Kids and COVID

Miminal risks for kids from COVID means keeping schools open the best practice

Since schools reopened this fall, school-age children have had the highest rate of new COVID cases in Grays Harbor County and beyond.

However, during the almost two-year pandemic, “We have learned a lot about children” and COVID, Summit Pacific Medical Center Chief Medical Officer Dr. Ken Dietrich told the county board of health on Thursday, Oct. 28. One of the biggest lessons: kids are much better off when schools are open for in-person instruction.

With minimal risk to school-age children from the virus, less than there is from influenza, the American Academy of Pediatrics has been advocating all along that kids should be in school, said Dietrich.

“And what we’ve learned over the last year — trying to keep children out of school to protect them from getting the infection and spreading the infection — is that there are a lot of downsides to this related to their mental health,” he said.

“Our suicide rate has increased, children are not eating as well, (there are) food scarcity issues, all the things that school provide, as well as just the structure and the support they need socially and emotionally.”

Based on that, Dietrich believes children should be in school, taking the obvious precautions like masking, social distancing and, when available, getting vaccinated. And, he personally believes, small outbreaks in schools should not shut them down entirely.

“One of the things I see schools doing now is when they have a couple of cases of COVID that are positive in their schools they’ll close down the whole school and send everybody home,” he said.

“And we’re not going to prevent these children from getting infected. They’re either going to get the virus, the vaccine or they’re going to get the infection, and if they get the infection it’s going to be a really mild infection.”

Dietrich said that is his own personal opinion, and he has real life examples to back it up.

“In my own family, we have three children and 11 grandchildren, and my children got vaccinated,” he said. “But the kids went back to school and the kids brought it home and they all got it, and they all got over it. Their parents who got vaccinated had a little runny nose for a week and they were fine.”

There can be extenuating circumstance, like those who have other health issues, but overall, adults who are vaccinated and children, vaccinated or not, are at low risk for major health issues related to a COVID infection.

“I think we have the potential of causing some downstream harm to our children by closing schools, trying to control this spread of infection that is extremely, extremely infectious,” said Dietrich.

County Commissioner Vickie Raines asked Dietrich if, when vaccines are available for younger kids, he would encourage them to get vaccinated.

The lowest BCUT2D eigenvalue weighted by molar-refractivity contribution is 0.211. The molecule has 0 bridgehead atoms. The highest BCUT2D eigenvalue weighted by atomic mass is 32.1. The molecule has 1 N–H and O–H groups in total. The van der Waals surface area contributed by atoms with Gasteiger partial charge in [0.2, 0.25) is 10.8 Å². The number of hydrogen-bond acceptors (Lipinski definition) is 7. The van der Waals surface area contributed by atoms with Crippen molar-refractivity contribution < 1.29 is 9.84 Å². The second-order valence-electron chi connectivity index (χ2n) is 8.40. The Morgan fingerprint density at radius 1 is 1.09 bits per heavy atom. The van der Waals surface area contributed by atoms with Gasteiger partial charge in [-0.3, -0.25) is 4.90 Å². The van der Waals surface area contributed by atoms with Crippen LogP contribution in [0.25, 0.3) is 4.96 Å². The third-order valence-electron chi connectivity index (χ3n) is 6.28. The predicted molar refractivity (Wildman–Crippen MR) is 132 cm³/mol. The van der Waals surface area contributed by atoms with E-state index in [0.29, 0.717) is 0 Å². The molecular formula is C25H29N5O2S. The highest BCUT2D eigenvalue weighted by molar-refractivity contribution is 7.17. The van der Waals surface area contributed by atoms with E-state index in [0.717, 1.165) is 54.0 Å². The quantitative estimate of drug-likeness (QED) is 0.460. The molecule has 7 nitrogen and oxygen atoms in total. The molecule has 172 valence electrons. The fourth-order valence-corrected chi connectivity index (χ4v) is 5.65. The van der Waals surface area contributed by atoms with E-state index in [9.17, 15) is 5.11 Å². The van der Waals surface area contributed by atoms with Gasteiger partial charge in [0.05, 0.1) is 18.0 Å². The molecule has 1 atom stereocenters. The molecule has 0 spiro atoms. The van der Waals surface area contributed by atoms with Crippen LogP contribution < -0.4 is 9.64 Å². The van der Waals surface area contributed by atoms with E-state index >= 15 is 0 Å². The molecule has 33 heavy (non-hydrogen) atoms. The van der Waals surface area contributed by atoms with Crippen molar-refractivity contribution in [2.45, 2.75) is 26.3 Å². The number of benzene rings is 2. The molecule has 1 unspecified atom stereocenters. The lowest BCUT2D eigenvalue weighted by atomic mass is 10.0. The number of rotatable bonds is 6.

“Yes, they will get the vaccination,” he said.

Why, when everyone has already had the virus, Dietrich was asked.

“We’ve learned a lot about natural immunity and, like the vaccine, natural immunity wanes. Like with the vaccine, our natural immunity or response seems to have waned about around six months after” infection or vaccination, he said.

“So in the first two months you have a kind of ramped up immune response, so getting the vaccine at that time or before that isn’t going to do it, it’s not going to cause more immune response, you’ve already gotten the immune response.”

But after the first two months, and the months after that, the immune response weakens, and that’s the time to get a booster dose.

“It will recharge the immune system to cause it to be ready for the next infection,” said Dietrich. “And we see this historically, for many many many years with other types of vaccines that we do in children, for example, who get a booster at two months, four months and six months. And that is building up their immunity to new viruses or new types of viruses.”

Dietrich said he respected the fact that vaccination is a personal choice, but believes it’s a valuable tool in stopping the spread and helps keep kids in school.

“If I could educate the population in general, know that you’re not going to get away from this, from the virus. You’re going to get the infection, or you’re going to get the vaccine, and you make your choice on which one’s best,” he said. “But in the midst of that, for the kids, there’s a big downside. Kids need to be in school, they need to be in that structure, they need to be learning.”

The year of online learning punctuated that for Dietrich, as he watched his own grandchildren struggle with not being in school.

“I wish we had a repeat, we could repeat the year, because I don’t think they learned very much last year,” he said. “And there have been behavioral issues and challenges and loneliness and all those other things. And now they are back, going to school, learning, playing sports.”

COVID affects kids and adults completely differently, said Dietrich.

“Adults tend to have higher fever, a lot more cough, severe headaches and fatigue,” he said. “Symptoms are much less in children. You’re seeing more nasal and upper respiratory tract symptoms, a sore throat, cough, nasal congestion.”

Dietrich provided information from a study that showed the risk of death from influenza outpaces the risk of death from COVID for children.

“The data supports that the risk of death or the number of children dying from COVID is less than the number of children dying from influenza during the first 10 to 15 years of life,” he said. “Then they kind of match up when you get to 20, then they track very similarly after that.”

Overall, COVID is a very different infection for children than it is adults.

“This virus seems to be a very mild infection in children and it seems to be a very harsh infection in adults, particularly adults over 60 or adults with co-morbitities, such as severe obesity, diabetes, hypertension, kidney disease, etc.,” he said.